Just being able to support globalization doesn’t necessarily mean that it works automatically. When I talk about automation, I talk about taking the human error and delay component out of something that happens over and over again, that is easily solved. In the same way, you might use translation memory—it’s a very basic technology, so you don’t have to translate certain words over and over again. You have errors that happen or tasks that happen over and over again that really can be automated. And those should be automated.

Those are automated by many of our products from, you know, QA tasks to file management tasks, to simply performing good internationalization as you’re developing code.

So, yeah, the traditional i18n issues, they haven’t gone away. And nor do I see them going away any time soon.

Renato They just change into different formats and different languages and different types of code, right? Because internationalization is a product design issue. It’s not a service or, like localization, that is something that happens after the fact.
Adam Right, right, it is. You know, to a large degree, when you internationalize, you’re changing your design framework, you’re modifying them, it can underpin your entire code base if you haven’t done it. It’s not an unknown R&D project; it has a known outcome, it has a known way to execute the outcome.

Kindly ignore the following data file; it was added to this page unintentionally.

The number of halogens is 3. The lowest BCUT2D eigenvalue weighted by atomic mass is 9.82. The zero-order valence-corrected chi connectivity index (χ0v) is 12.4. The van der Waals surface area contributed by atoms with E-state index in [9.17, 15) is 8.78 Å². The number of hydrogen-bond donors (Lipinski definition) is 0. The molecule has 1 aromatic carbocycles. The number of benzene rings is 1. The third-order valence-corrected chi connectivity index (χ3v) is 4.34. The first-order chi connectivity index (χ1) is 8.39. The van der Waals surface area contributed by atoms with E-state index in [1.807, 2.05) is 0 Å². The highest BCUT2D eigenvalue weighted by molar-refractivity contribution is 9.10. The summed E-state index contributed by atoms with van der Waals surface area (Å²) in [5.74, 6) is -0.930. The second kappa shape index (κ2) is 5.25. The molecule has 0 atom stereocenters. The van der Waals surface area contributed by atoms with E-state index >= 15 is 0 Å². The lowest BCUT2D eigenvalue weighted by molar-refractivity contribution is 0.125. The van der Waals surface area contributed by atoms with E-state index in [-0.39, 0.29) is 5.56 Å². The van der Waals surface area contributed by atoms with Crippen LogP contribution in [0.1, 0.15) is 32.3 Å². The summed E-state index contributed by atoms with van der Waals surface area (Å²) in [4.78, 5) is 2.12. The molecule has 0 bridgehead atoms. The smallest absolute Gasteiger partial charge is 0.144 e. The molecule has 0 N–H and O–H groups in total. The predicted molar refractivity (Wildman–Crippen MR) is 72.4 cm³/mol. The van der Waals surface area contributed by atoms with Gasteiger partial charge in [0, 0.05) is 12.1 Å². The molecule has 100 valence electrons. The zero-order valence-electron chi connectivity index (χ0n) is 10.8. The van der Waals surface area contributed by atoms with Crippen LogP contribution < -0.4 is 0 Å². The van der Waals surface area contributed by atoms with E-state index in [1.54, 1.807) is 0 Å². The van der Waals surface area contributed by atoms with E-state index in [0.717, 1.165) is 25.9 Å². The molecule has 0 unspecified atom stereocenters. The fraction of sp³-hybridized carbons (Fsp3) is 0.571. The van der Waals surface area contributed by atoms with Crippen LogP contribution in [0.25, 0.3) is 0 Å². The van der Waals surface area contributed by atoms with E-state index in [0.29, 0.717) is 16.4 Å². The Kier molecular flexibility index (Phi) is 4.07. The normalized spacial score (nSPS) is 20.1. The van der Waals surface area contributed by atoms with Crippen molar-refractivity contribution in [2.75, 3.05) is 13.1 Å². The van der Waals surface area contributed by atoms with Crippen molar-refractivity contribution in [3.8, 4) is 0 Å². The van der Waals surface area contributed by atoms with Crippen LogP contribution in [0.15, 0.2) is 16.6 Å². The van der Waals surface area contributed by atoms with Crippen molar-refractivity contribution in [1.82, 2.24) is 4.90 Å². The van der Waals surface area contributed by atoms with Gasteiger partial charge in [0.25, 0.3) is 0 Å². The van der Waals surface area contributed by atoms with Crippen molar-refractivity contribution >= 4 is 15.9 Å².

Renato I understand that you have integrated internationalization with localization with some tools that help you manage both processes. Is that something that you think is a direction that Lingoport is taking?

It’s been our direction for a long time, actually. It’s really picked up steam in the past few years, as we’ve gotten both more customers and more mone y to, you know, internally push into our development project and a lot of feedback. So that’s really cool. The most important thing that I see is the demand on scalability. For instance, you can look at one SaaS-delivered product that has a web-based and two sets of mobile-delivered interfaces for iOS and Android and see that, you know, it’s not uncommon for that one product to have 150+ repositories that are being automated and managed so that localization is fast and really scalable.

Some of our customers literally have tens of thousands of products, and when you have to scale localization across that industry, you just can’t afford to have project managers and localization managers for every one of those things messing with repeatable tasks like file management over that many possible changes. And so, you’re starting to get into this really massive scalability that’s happening within the industry.

Most of the industry is still involved in lowering the cost of a word. Whereas, we’re saying, hey, there’s this whole world of software development that’s really unique, and that gap between development and localization, that doesn’t have to be there. We can make localization just another requirement. And it can even be automated to the point like, you know, when you walk into an office building, you kind of expect the lights to be on—well, because they come on automatically! That localization process can be just the same.